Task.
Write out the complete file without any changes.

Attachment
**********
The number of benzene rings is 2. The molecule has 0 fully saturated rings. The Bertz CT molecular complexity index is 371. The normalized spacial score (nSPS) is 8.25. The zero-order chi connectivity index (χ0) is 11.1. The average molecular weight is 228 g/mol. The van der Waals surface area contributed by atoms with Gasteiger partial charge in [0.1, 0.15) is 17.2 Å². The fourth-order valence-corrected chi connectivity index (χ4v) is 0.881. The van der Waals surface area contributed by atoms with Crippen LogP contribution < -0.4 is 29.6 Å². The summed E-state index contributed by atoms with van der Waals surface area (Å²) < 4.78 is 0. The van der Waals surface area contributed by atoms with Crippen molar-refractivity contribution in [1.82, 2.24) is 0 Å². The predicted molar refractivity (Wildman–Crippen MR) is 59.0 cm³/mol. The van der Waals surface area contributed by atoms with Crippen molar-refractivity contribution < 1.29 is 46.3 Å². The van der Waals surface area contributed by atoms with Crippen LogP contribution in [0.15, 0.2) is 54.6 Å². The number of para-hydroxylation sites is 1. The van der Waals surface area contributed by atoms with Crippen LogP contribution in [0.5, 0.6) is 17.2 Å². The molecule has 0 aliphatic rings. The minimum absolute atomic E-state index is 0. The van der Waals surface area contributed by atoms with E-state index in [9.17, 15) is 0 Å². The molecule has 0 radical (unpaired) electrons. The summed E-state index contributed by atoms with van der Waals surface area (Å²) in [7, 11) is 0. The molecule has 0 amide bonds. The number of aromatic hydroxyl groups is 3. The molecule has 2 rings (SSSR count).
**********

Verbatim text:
The number of benzene rings is 2. The molecule has 0 fully saturated rings. The Bertz CT molecular complexity index is 371. The normalized spacial score (nSPS) is 8.25. The zero-order chi connectivity index (χ0) is 11.1. The average molecular weight is 228 g/mol. The van der Waals surface area contributed by atoms with Gasteiger partial charge in [0.1, 0.15) is 17.2 Å². The fourth-order valence-corrected chi connectivity index (χ4v) is 0.881. The van der Waals surface area contributed by atoms with Crippen LogP contribution < -0.4 is 29.6 Å². The summed E-state index contributed by atoms with van der Waals surface area (Å²) < 4.78 is 0. The van der Waals surface area contributed by atoms with Crippen molar-refractivity contribution in [1.82, 2.24) is 0 Å². The predicted molar refractivity (Wildman–Crippen MR) is 59.0 cm³/mol. The van der Waals surface area contributed by atoms with Crippen molar-refractivity contribution < 1.29 is 46.3 Å². The van der Waals surface area contributed by atoms with Crippen LogP contribution in [0.15, 0.2) is 54.6 Å². The number of para-hydroxylation sites is 1. The van der Waals surface area contributed by atoms with Crippen LogP contribution in [0.5, 0.6) is 17.2 Å². The molecule has 0 aliphatic rings. The minimum absolute atomic E-state index is 0. The van der Waals surface area contributed by atoms with E-state index in [9.17, 15) is 0 Å². The molecule has 0 radical (unpaired) electrons. The summed E-state index contributed by atoms with van der Waals surface area (Å²) in [7, 11) is 0. The molecule has 0 amide bonds. The number of aromatic hydroxyl groups is 3. The molecule has 2 rings (SSSR count).